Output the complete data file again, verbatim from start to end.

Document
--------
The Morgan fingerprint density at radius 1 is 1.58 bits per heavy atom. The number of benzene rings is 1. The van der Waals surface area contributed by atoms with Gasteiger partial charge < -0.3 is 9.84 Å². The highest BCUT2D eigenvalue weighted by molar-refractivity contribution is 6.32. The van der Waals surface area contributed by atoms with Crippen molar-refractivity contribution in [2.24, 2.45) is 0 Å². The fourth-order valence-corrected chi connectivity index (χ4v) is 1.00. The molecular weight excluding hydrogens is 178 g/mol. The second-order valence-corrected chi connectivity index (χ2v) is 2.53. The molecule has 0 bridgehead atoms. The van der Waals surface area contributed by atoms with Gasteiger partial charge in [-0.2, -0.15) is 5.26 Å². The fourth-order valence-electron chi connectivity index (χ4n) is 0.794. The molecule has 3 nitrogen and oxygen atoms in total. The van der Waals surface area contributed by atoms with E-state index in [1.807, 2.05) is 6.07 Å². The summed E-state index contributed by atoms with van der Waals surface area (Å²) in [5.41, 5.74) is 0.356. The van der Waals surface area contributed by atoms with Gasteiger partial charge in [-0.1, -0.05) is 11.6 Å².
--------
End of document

The Morgan fingerprint density at radius 1 is 1.58 bits per heavy atom. The number of benzene rings is 1. The van der Waals surface area contributed by atoms with Gasteiger partial charge < -0.3 is 9.84 Å². The highest BCUT2D eigenvalue weighted by molar-refractivity contribution is 6.32. The van der Waals surface area contributed by atoms with Crippen molar-refractivity contribution in [2.24, 2.45) is 0 Å². The fourth-order valence-corrected chi connectivity index (χ4v) is 1.00. The molecular weight excluding hydrogens is 178 g/mol. The second-order valence-corrected chi connectivity index (χ2v) is 2.53. The molecule has 0 bridgehead atoms. The van der Waals surface area contributed by atoms with Gasteiger partial charge in [-0.2, -0.15) is 5.26 Å². The fourth-order valence-electron chi connectivity index (χ4n) is 0.794. The molecule has 3 nitrogen and oxygen atoms in total. The van der Waals surface area contributed by atoms with E-state index in [1.807, 2.05) is 6.07 Å². The summed E-state index contributed by atoms with van der Waals surface area (Å²) in [5.41, 5.74) is 0.356. The van der Waals surface area contributed by atoms with Gasteiger partial charge in [-0.1, -0.05) is 11.6 Å².